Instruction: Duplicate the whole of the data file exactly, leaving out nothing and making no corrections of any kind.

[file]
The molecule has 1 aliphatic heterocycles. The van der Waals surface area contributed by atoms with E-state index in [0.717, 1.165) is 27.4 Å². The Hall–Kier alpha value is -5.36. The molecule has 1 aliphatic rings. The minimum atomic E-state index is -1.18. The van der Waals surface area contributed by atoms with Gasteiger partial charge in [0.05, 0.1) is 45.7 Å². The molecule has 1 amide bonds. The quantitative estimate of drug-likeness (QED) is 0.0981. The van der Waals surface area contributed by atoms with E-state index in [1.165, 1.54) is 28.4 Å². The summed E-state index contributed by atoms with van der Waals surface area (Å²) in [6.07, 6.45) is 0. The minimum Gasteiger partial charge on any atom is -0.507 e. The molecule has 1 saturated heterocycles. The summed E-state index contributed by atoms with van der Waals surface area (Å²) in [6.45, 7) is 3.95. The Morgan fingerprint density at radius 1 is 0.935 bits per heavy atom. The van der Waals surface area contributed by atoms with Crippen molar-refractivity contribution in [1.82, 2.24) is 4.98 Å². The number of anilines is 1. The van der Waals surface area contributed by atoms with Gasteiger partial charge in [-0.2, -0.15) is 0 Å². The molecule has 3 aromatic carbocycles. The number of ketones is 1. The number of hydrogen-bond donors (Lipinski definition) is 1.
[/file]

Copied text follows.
The molecule has 1 aliphatic heterocycles. The van der Waals surface area contributed by atoms with E-state index in [0.717, 1.165) is 27.4 Å². The Hall–Kier alpha value is -5.36. The molecule has 1 aliphatic rings. The minimum atomic E-state index is -1.18. The van der Waals surface area contributed by atoms with Gasteiger partial charge in [0.05, 0.1) is 45.7 Å². The molecule has 1 amide bonds. The quantitative estimate of drug-likeness (QED) is 0.0981. The van der Waals surface area contributed by atoms with E-state index in [1.165, 1.54) is 28.4 Å². The summed E-state index contributed by atoms with van der Waals surface area (Å²) in [6.07, 6.45) is 0. The minimum Gasteiger partial charge on any atom is -0.507 e. The molecule has 1 saturated heterocycles. The summed E-state index contributed by atoms with van der Waals surface area (Å²) in [6.45, 7) is 3.95. The Morgan fingerprint density at radius 1 is 0.935 bits per heavy atom. The van der Waals surface area contributed by atoms with Crippen molar-refractivity contribution in [1.82, 2.24) is 4.98 Å². The number of anilines is 1. The van der Waals surface area contributed by atoms with Gasteiger partial charge in [-0.2, -0.15) is 0 Å². The molecule has 3 aromatic carbocycles. The number of ketones is 1. The number of hydrogen-bond donors (Lipinski definition) is 1.